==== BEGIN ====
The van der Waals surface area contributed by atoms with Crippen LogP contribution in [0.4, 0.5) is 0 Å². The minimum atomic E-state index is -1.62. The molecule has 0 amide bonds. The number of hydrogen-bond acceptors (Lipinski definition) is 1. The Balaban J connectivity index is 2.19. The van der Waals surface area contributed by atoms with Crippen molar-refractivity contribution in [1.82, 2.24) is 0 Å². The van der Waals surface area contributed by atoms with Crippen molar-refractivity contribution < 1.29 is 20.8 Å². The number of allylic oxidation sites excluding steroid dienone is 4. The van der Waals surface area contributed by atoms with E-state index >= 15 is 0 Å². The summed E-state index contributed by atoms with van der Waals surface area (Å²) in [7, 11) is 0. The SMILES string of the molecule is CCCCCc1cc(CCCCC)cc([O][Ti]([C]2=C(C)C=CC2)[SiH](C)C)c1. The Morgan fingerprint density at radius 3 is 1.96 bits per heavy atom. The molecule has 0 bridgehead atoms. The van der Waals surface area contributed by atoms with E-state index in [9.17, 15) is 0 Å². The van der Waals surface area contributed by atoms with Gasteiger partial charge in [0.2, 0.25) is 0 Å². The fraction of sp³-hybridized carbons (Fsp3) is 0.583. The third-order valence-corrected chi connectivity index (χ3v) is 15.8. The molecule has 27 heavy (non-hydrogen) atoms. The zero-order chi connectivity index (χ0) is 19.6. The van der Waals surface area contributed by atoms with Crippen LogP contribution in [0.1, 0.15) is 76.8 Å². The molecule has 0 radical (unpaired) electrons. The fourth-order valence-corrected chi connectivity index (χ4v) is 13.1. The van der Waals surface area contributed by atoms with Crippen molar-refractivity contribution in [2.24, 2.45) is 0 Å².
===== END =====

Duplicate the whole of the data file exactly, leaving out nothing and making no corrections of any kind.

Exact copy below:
The van der Waals surface area contributed by atoms with Crippen LogP contribution in [0.4, 0.5) is 0 Å². The minimum atomic E-state index is -1.62. The molecule has 0 amide bonds. The number of hydrogen-bond acceptors (Lipinski definition) is 1. The Balaban J connectivity index is 2.19. The van der Waals surface area contributed by atoms with Crippen molar-refractivity contribution in [1.82, 2.24) is 0 Å². The van der Waals surface area contributed by atoms with Crippen molar-refractivity contribution < 1.29 is 20.8 Å². The number of allylic oxidation sites excluding steroid dienone is 4. The van der Waals surface area contributed by atoms with E-state index >= 15 is 0 Å². The summed E-state index contributed by atoms with van der Waals surface area (Å²) in [7, 11) is 0. The SMILES string of the molecule is CCCCCc1cc(CCCCC)cc([O][Ti]([C]2=C(C)C=CC2)[SiH](C)C)c1. The Morgan fingerprint density at radius 3 is 1.96 bits per heavy atom. The molecule has 0 bridgehead atoms. The van der Waals surface area contributed by atoms with E-state index in [9.17, 15) is 0 Å². The van der Waals surface area contributed by atoms with Gasteiger partial charge in [0.2, 0.25) is 0 Å². The fraction of sp³-hybridized carbons (Fsp3) is 0.583. The third-order valence-corrected chi connectivity index (χ3v) is 15.8. The molecule has 27 heavy (non-hydrogen) atoms. The zero-order chi connectivity index (χ0) is 19.6. The van der Waals surface area contributed by atoms with Crippen LogP contribution in [0.1, 0.15) is 76.8 Å². The molecule has 0 radical (unpaired) electrons. The fourth-order valence-corrected chi connectivity index (χ4v) is 13.1. The van der Waals surface area contributed by atoms with Crippen molar-refractivity contribution in [2.24, 2.45) is 0 Å².